Do you know why Silicon Valley, home of the payment gateway software juggernaut PayPal, is named “Silicon Valley?”
It’s neither due to its relative close proximity to Hollywood, nor is it an ironic nod to the excess of technology in San Francisco.
Silicon Valley got its name from the titular material used to make silicon chips, responsible for powering semiconductors and microprocessors, i.e. computers and electronic devices. And while that reasoning may not sound particularly sexy, that doesn’t mean the Valley was without drama, scandal and burgeoning startup companies, even back in the late ‘60s.
In September 1957, a group of eight brilliant young men walked away from their cushy jobs at Shockley Semiconductor Laboratory. They had chafed under less-than-ideal management from their domineering, paranoid boss William Shockley. Just one year after Shockley had recruited them to work for him, they left en masse, risking all the security and benefits that came with working for a corporate organization.
They created their own company, named Fairchild Semiconductor Corp., and Shockley scornfully called them the “Traitorous Eight.” (Interestingly, Shockley himself had left Bell Labs, a research and development lab offshoot of AT&T, to “explore new market applications” for transistors and to “contribute to creating a new industry.” Sounds pretty disruptive himself.)
A Disruptive Group
Disruption is a crucial component of Silicon Valley startups and endeavors. The Traitorous Eight left an indelible legacy on the Silicon Valley landscape. That legacy is enterprising, enthusiastic and ingenious, and clashes with authority and the status quo. You don’t have to look any further than the PayPal Mafia to see the modern-day variation of the Traitorous Eight.
There have been countless editorials, feature pieces and blog posts about the PayPal Mafia — made up of such auspicious humans like Peter Thiel, David Sacks and Max Levchin — so I won’t spend too much time discussing who and what they are. In basic terms, it’s the moniker taken up by the group of men who founded PayPal.
Thiel and Levchin hired their similarly workaholic friends to help turn PayPal into an actual company that would take on established industries like finance, tax and commercial banking. By hiring friends, the two notably and purposefully turned their backs to anyone who was “fratty,” a jock or female.
Disruption is a crucial component of Silicon Valley startups and endeavors. The Traitorous Eight left an indelible legacy on the Silicon Valley landscape.
The Midas Touch
The PayPal Mafia was both lucky and made up of incredibly determined brainiacs with unrelenting resolve. According to Techrepublic, while PayPal luckily survived the dot-com crash, the members of the PayPal Mafia can attribute their success “to the fact that they didn’t give up on consumer technology and they didn’t give up on Silicon Valley.”
Just look at the companies whose lineage you can trace back to PayPal mafiosos:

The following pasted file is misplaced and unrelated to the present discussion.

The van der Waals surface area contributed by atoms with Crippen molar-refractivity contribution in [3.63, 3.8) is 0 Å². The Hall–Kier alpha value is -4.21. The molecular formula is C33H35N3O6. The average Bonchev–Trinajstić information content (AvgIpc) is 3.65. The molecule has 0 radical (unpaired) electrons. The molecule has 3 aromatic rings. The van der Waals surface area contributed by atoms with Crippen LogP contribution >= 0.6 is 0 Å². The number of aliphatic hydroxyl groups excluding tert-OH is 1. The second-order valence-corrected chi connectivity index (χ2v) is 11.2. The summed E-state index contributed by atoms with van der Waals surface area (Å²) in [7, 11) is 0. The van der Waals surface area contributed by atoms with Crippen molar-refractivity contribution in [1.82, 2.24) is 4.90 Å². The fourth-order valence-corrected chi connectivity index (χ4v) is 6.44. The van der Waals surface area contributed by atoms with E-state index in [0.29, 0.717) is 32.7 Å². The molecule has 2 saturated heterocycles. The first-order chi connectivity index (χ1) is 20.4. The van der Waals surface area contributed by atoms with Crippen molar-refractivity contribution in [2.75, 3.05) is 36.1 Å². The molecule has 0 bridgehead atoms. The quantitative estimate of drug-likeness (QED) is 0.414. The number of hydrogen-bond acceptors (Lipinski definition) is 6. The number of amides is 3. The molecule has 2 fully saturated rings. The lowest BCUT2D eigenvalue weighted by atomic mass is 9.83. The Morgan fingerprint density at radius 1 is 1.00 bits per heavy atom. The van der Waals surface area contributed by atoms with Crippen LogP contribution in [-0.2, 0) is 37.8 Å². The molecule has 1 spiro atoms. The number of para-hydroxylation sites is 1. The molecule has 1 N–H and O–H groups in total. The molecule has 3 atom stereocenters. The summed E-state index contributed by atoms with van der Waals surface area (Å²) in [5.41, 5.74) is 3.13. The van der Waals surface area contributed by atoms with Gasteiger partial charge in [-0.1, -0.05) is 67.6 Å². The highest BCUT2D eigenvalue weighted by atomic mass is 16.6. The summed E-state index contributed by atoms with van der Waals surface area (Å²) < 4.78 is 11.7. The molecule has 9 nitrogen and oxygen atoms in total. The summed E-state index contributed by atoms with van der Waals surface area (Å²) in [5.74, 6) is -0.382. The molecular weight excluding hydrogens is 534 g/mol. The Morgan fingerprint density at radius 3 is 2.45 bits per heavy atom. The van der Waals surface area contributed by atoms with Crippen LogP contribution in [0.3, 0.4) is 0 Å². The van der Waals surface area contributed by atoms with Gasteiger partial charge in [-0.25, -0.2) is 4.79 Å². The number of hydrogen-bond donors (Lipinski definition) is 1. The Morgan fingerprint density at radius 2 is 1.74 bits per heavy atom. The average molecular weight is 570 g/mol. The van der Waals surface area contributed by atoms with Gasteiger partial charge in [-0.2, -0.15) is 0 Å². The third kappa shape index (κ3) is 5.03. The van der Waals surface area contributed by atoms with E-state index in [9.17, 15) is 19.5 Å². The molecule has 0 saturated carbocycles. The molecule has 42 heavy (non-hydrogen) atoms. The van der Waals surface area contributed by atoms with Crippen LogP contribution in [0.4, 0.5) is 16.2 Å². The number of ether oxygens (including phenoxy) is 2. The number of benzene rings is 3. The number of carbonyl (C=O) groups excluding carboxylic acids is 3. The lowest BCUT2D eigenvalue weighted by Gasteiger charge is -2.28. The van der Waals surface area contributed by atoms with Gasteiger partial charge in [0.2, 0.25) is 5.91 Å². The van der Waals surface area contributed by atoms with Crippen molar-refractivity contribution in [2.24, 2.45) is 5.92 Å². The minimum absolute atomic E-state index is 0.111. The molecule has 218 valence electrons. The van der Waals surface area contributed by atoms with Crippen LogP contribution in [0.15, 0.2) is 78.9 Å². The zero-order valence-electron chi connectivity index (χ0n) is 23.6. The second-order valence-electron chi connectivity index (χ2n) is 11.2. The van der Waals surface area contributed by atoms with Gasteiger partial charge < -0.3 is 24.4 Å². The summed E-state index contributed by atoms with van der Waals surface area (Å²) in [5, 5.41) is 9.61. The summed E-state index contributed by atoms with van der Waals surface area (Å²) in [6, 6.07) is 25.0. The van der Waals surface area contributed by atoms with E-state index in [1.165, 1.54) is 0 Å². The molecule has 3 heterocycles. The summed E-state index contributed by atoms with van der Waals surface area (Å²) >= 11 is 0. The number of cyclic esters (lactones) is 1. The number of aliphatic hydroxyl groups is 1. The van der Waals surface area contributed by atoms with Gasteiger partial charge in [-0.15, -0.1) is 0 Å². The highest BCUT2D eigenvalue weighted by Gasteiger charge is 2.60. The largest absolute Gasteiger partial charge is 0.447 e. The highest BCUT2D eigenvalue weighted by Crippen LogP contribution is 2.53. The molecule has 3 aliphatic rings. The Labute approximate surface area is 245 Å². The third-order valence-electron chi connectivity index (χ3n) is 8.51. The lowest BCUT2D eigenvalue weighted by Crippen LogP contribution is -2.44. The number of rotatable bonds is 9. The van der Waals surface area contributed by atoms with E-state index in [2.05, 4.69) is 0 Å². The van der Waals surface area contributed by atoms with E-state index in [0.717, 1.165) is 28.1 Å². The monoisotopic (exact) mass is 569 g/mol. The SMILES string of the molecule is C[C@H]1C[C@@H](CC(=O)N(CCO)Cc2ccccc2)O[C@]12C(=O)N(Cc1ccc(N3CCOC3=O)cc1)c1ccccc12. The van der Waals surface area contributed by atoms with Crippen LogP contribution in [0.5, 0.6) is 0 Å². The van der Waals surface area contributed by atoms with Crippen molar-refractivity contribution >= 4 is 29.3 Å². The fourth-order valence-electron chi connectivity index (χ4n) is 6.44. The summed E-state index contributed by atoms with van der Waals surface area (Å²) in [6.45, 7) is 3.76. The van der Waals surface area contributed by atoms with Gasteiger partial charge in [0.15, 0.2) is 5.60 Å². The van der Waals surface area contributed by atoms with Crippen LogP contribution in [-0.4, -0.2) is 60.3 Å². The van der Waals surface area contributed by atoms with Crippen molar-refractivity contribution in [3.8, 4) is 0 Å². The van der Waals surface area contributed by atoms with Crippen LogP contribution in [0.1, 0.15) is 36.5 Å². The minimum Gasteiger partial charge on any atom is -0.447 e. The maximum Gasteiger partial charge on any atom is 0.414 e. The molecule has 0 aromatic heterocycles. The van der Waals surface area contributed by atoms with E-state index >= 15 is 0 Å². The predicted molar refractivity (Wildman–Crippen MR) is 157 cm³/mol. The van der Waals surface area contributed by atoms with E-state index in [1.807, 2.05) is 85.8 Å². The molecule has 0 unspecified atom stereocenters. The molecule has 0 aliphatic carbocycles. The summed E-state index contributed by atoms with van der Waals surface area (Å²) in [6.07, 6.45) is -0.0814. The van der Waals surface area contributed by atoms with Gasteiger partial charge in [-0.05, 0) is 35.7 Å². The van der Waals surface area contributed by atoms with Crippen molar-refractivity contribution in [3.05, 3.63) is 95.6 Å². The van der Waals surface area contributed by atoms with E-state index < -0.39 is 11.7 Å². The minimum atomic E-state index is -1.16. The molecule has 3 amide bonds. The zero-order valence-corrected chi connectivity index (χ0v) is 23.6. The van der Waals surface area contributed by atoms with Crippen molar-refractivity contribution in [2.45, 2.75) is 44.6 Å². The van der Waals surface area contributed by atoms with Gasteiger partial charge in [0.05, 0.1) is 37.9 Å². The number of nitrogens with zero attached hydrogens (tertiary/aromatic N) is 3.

The scattered group remains, for the most part, in Silicon Valley, headlining or investing in companies and mentoring innovators and entrepreneurs. Everything that the alumni of the PayPal Mafia touches seems to turn into the tech equivalent of gold.
According to Fortune Magazine, from 2002 until 2007, the PayPal Mafia had been “furiously building things — investment firms, philanthropies, solar-power companies, an electric-car maker, a firm that aims to colonize Mars and of course a slew of internet companies.”
That PayPal survived the dot-com bubble meant they had the capital to fund other bright minds who wanted to disrupt industries the same way the founders of PayPal had. Today, the members of the PayPal Mafia continue to work with each other, conferring about new business opportunities or filling in members of the board.
There’s a lot to unpack when discussing the PayPal Mafia — including how its members are made up entirely of white, middle-aged men who had initially sought out those who were exactly like them. (They’re the literal embodiment of “Revenge of the Nerds.”)
Additionally, just look at how the public has received the continuing golden touch of the PayPal Mafia. It’s the exact opposite of the reaction that the Traitorous Eight received after they left Shockley Semiconductor Laboratory.
While both “PayPal Mafia” and “Traitorous Eight” sound contentious, “Mafia” is arguably a much more desirable moniker. “Mafia” is also a term loaded with power and revered status. Traitors … not so much. If you’re a traitor, then you’re on the wrong side of history. You have committed a wrong and you’re being called out for that; suitably, the eight engineers who were branded as the Traitorous Eight weren’t particularly fond of that label. This is a marked difference from the enthusiasm with which the PayPal founders embraced their Mafia epithet.
However, looking at the sheer breadth of their accomplishments is astounding. These men are an incredibly formidable, experimental lot; they’ve taken lots of chances on endeavors that other industry players would not have had the guts or ability to. Members of the Traitorous Eight may have set up the model to which succeeding Silicon Valley entrepreneurs aligned themselves, but the members of the PayPal Mafia are the ones who shaped the Valley into the concentrated hub of tech startups it is today.